Perhaps the best way to approach this question is with another question. If you had X amount of cash equal to the leftover value of shares from the exercise, would you choose to purchase that same amount of company stock and hold it? After the exercise, you should sell the underlying shares if the answer is no. However, they’re essentially the same scenario if you chose to keep the underlying shares and hold them since there are no further tax implications to consider (again, ISO’s are slightly different if exercised and owned through calendar year-end). It’s as if you had purchased those shares with your equivalent cash.
If the answer is yes, you would purchase that amount of company stock if you had X amount of cash. It’s time to consider whether it’s a “smart” investment decision relative to diversification. If the leftover shares make up more than 10-15% of your overall investment portfolio, you’ll be taking an outsized risk according to diversification and modern portfolio theory rules. So, consider selling at least enough shares to ensure your portfolio remains appropriately diversified. Of course, this assumes that the company and stock appear to be suitable long-term investments.
3. Consider the Timing of Exercises
If you receive stock options as part of your compensation, you’re likely receiving new grants annually. This means that vesting periods are staggered based upon when the options were granted; therefore, your timing of exercises can or must be at different times. Again, this presents a planning opportunity as it relates to taxes and other potential time-relevant items with stock options. For example, ISO’s are only taxed at AMT rates when exercised and then held through the calendar year’s end. If you exercise stock options on January 1st and keep them until January 1st of the following year, you will potentially be exposed to the AMT tax brackets. If you exercise January 1st but sell the underlying shares on December 31st of the same year, AMT will no longer apply. Still, you will potentially owe taxes using ordinary income tax brackets. Therefore, it’s best to exercise ISO’s early in the year for the maximum flexibility regarding taxes since you’ll be able to pivot from ordinary income to AMT until the last day of the calendar year.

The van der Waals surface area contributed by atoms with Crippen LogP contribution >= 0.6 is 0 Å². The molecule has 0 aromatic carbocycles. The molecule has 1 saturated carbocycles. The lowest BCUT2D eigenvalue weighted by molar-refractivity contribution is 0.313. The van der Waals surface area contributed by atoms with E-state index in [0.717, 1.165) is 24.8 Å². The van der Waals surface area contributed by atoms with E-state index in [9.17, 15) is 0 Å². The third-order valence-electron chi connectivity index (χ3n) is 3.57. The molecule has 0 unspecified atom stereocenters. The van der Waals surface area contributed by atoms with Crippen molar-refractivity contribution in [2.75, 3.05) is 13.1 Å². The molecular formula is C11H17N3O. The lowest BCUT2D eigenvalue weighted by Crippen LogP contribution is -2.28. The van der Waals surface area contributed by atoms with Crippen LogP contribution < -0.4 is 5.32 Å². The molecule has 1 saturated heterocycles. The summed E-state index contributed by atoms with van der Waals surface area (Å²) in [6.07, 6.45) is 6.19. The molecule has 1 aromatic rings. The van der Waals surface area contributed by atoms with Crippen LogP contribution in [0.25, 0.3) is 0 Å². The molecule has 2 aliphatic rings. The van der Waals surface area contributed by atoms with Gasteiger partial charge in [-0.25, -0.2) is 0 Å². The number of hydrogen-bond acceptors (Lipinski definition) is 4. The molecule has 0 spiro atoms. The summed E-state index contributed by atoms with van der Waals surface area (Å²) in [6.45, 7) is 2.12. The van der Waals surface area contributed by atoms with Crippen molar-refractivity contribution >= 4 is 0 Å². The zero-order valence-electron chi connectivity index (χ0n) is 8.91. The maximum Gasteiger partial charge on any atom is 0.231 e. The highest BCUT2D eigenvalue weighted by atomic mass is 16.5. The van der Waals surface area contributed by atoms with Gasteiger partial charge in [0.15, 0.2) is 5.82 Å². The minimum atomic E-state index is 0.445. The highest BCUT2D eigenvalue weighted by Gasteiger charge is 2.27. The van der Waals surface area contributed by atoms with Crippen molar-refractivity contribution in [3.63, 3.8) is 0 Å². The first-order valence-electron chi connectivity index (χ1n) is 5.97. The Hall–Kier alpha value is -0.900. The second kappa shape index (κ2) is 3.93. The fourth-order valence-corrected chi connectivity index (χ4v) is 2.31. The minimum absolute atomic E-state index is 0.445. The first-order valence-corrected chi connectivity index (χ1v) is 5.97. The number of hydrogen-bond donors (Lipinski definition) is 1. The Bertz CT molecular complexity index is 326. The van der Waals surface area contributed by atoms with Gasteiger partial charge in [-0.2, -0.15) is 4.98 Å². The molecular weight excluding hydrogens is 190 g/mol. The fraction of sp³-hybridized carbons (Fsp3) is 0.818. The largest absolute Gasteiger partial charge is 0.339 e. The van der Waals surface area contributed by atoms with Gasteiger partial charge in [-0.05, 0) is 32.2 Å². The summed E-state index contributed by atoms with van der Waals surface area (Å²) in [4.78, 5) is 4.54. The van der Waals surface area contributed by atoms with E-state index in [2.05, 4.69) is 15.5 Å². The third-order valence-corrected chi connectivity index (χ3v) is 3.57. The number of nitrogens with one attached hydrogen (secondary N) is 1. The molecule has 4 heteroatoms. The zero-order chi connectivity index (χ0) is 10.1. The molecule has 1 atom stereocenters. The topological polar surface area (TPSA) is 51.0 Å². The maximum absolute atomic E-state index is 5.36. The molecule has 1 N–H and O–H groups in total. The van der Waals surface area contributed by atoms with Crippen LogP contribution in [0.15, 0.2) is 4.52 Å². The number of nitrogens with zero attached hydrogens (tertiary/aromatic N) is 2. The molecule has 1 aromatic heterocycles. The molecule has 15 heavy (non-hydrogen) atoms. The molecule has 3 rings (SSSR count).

On the other hand, let’s say you’ve completed careful tax planning with your financial planner at year-end. It’s been decided that the following year will include a massive uptick in income. Therefore it’s more advantageous to exercise the non-qualified stock options this year (due to income taxes being much lower this year), resulting in fewer overall taxes being paid in the multi-year planning scenario. Or, the opposite could be true. Perhaps you plan on taking a hiatus from work, and income is expected to be dramatically lower next year; it likely makes more sense to hold off on the exercise and sale of the stock options until next year, when taxes will be lower.